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Tuesday, March 2, 2021

'I Talk Like a River' written by Jordan Scott, illustrated by Sydney Smith


From the BLURB:

I wake up each morning with the sounds of words all around me. 

And I can’t say them all . . . 

When a boy who stutters feels isolated, alone, and incapable of communicating in the way he’d like, it takes a kindly father and a walk by the river to help him find his voice. Compassionate parents everywhere will instantly recognize a father’s ability to reconnect a child with the world around him. 

Poet Jordan Scott writes movingly in this powerful and ultimately uplifting book, based on his own experience, and masterfully illustrated by Greenaway Medalist Sydney Smith. A book for any child who feels lost, lonely, or unable to fit in.

Absolutely beautiful messaging, wonderfully and artfully told. About a boy who stutters, and what that *feels* like both physically and emotionally.

On “bad speech days” when his classmates laugh and the words won’t come out, his Dad collects him from school and they go to the boy’s favourite place - the river. It’s here that the father makes the connection that he “talks like a river”, the “whirling, bubbling, churning, and crashing,” river . But beyond that is also calm, beyond the rapids where “the water is smooth and glistening.”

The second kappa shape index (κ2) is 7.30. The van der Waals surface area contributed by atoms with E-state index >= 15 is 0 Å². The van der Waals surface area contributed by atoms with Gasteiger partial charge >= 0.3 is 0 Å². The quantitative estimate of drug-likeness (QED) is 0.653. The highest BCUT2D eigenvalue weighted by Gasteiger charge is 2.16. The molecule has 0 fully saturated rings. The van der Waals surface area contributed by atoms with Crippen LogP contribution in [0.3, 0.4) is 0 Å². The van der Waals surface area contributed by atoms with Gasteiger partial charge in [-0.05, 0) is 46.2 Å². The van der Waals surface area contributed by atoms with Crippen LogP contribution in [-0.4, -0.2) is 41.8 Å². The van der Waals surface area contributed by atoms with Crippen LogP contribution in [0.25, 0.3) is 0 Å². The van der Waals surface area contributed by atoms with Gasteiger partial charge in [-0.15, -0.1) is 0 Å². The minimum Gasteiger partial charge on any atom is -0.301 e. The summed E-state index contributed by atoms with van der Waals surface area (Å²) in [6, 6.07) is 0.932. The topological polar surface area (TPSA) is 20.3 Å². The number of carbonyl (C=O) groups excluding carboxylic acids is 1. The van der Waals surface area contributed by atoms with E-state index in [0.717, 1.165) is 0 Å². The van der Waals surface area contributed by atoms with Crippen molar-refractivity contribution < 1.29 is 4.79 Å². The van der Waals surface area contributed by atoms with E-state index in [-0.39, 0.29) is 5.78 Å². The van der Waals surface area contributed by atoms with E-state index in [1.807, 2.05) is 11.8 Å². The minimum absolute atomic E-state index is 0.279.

It’s not just that Jordan Scott has provided a fabulous simile for young people to think of their speech patterns, but he’s portrayed a caring and patient father gentle with his son and the obstacles he’s got before him. It’s heartwarming and wonderful.

Sydney Smith’s illustrations are watercolour, with delightful bleeds and runs that mimic the water theme - and they’ve captured light on water play magnificently.

At the back of the book is a letter from Scott called “How I Speak” which details his own childhood - and adulthood - having a stutter, being “dysfluent” and how that’s apart of his identity.

This book is very special. I bought it for my nephew who is 3 and stutters, and will be beginning speech therapy shortly - I wanted to gift it to him one day if he needs it, but I think I also hoped for some insight into how I could help him ... and I know Jordan Scott gave me that within these pages.


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